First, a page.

But $16 trillion isn’t what it used to be. So in what economists call “real” dollars, the debt is smaller.
We pay these debts with money that is worth less now than when we borrowed it. In other words, there’s more money in the system now, and they’re worth less than when a lot of the debt was piling up.
This silent and hard-to-notice method of debt cancellation is one of the reasons why more progressive economists (and some people in the White House) want to see the central bank press the brakes but not slam them on.
“We want to see sustainable job growth, and we obviously want to see costs come down,” Joelle Gamble, chief economist at the Department of Labor, said Friday in a Twitter Spaces chat hosted by POLITICO. At the same time, she suggested not going too fast to stunt growth: “There are gains that have been made that we don’t want to lose.”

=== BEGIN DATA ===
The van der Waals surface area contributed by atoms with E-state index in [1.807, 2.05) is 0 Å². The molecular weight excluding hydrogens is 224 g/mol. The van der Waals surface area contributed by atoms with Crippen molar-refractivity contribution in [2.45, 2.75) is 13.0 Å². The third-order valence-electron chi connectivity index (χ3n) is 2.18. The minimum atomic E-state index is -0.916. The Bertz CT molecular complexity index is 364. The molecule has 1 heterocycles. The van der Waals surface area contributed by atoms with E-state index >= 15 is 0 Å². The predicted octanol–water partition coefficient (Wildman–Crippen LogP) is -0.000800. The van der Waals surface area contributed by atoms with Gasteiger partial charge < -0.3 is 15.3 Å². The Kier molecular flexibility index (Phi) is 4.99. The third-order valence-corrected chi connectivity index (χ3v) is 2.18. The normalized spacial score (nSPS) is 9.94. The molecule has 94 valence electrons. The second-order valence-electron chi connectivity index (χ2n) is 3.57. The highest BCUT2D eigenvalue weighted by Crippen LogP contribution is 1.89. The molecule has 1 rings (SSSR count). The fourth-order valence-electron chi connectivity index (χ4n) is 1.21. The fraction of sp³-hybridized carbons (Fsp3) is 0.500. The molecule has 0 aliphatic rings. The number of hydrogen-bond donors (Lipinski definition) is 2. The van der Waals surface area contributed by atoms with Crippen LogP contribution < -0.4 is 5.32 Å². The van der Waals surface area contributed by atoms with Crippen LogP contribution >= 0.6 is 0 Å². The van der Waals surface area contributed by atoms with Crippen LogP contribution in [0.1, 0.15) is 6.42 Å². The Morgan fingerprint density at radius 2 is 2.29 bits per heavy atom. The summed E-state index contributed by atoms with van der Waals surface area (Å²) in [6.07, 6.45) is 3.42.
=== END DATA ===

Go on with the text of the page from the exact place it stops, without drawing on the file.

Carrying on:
Inflation also impacts the percentage of federal debt as a share of the economy, a key metric investors track. judge the fiscal health of a country. And that’s what’s happening in the United States right now: inflation has reduced the value of outstanding debt, measured in current dollars, since Biden took office.
It came even as the federal government pumped trillions into the economy for Covid relief programs.
But that brings us to the “be careful what you wish for” problem. As interest rates rise, the cost of servicing existing debt also rises. So while some inflation can be good for private and public debtors, too much of it is a nightmare.